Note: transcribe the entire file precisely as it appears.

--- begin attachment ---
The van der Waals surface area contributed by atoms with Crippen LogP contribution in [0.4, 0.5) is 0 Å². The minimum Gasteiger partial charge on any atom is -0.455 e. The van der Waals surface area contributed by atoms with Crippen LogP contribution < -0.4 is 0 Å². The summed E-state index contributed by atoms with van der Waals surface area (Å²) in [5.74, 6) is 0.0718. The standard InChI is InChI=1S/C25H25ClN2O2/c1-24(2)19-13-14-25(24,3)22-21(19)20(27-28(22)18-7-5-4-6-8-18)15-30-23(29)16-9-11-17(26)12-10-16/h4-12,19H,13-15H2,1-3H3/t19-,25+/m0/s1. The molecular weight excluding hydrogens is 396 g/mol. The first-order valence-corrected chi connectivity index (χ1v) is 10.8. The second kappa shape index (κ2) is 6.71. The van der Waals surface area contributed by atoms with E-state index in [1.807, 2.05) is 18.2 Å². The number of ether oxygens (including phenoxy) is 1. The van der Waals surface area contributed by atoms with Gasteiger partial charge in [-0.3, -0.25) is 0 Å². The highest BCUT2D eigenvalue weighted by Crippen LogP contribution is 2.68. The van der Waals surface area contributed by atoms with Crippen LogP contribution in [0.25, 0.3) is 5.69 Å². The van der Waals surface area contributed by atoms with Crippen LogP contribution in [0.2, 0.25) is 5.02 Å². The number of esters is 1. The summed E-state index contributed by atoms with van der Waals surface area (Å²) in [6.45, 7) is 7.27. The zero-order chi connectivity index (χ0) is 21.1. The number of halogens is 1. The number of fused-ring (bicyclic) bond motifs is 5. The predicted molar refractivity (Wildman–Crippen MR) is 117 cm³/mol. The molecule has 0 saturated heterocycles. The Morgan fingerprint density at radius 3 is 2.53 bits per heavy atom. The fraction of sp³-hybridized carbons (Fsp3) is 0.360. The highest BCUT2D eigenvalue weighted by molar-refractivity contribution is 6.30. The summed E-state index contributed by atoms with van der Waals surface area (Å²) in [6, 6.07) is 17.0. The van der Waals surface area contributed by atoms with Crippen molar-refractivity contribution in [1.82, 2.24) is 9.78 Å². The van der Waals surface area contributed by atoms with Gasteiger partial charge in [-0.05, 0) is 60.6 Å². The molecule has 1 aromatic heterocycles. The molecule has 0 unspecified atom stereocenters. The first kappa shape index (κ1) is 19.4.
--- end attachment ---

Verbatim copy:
The van der Waals surface area contributed by atoms with Crippen LogP contribution in [0.4, 0.5) is 0 Å². The minimum Gasteiger partial charge on any atom is -0.455 e. The van der Waals surface area contributed by atoms with Crippen LogP contribution < -0.4 is 0 Å². The summed E-state index contributed by atoms with van der Waals surface area (Å²) in [5.74, 6) is 0.0718. The standard InChI is InChI=1S/C25H25ClN2O2/c1-24(2)19-13-14-25(24,3)22-21(19)20(27-28(22)18-7-5-4-6-8-18)15-30-23(29)16-9-11-17(26)12-10-16/h4-12,19H,13-15H2,1-3H3/t19-,25+/m0/s1. The molecular weight excluding hydrogens is 396 g/mol. The first-order valence-corrected chi connectivity index (χ1v) is 10.8. The second kappa shape index (κ2) is 6.71. The van der Waals surface area contributed by atoms with E-state index in [1.807, 2.05) is 18.2 Å². The number of ether oxygens (including phenoxy) is 1. The van der Waals surface area contributed by atoms with Gasteiger partial charge in [-0.3, -0.25) is 0 Å². The highest BCUT2D eigenvalue weighted by Crippen LogP contribution is 2.68. The van der Waals surface area contributed by atoms with Crippen LogP contribution in [0.25, 0.3) is 5.69 Å². The van der Waals surface area contributed by atoms with Crippen LogP contribution in [0.2, 0.25) is 5.02 Å². The number of esters is 1. The summed E-state index contributed by atoms with van der Waals surface area (Å²) in [6.45, 7) is 7.27. The zero-order chi connectivity index (χ0) is 21.1. The number of halogens is 1. The number of fused-ring (bicyclic) bond motifs is 5. The predicted molar refractivity (Wildman–Crippen MR) is 117 cm³/mol. The molecule has 0 saturated heterocycles. The Morgan fingerprint density at radius 3 is 2.53 bits per heavy atom. The fraction of sp³-hybridized carbons (Fsp3) is 0.360. The highest BCUT2D eigenvalue weighted by molar-refractivity contribution is 6.30. The summed E-state index contributed by atoms with van der Waals surface area (Å²) in [6, 6.07) is 17.0. The van der Waals surface area contributed by atoms with Crippen molar-refractivity contribution in [1.82, 2.24) is 9.78 Å². The van der Waals surface area contributed by atoms with Gasteiger partial charge in [-0.05, 0) is 60.6 Å². The molecule has 1 aromatic heterocycles. The molecule has 0 unspecified atom stereocenters. The first kappa shape index (κ1) is 19.4.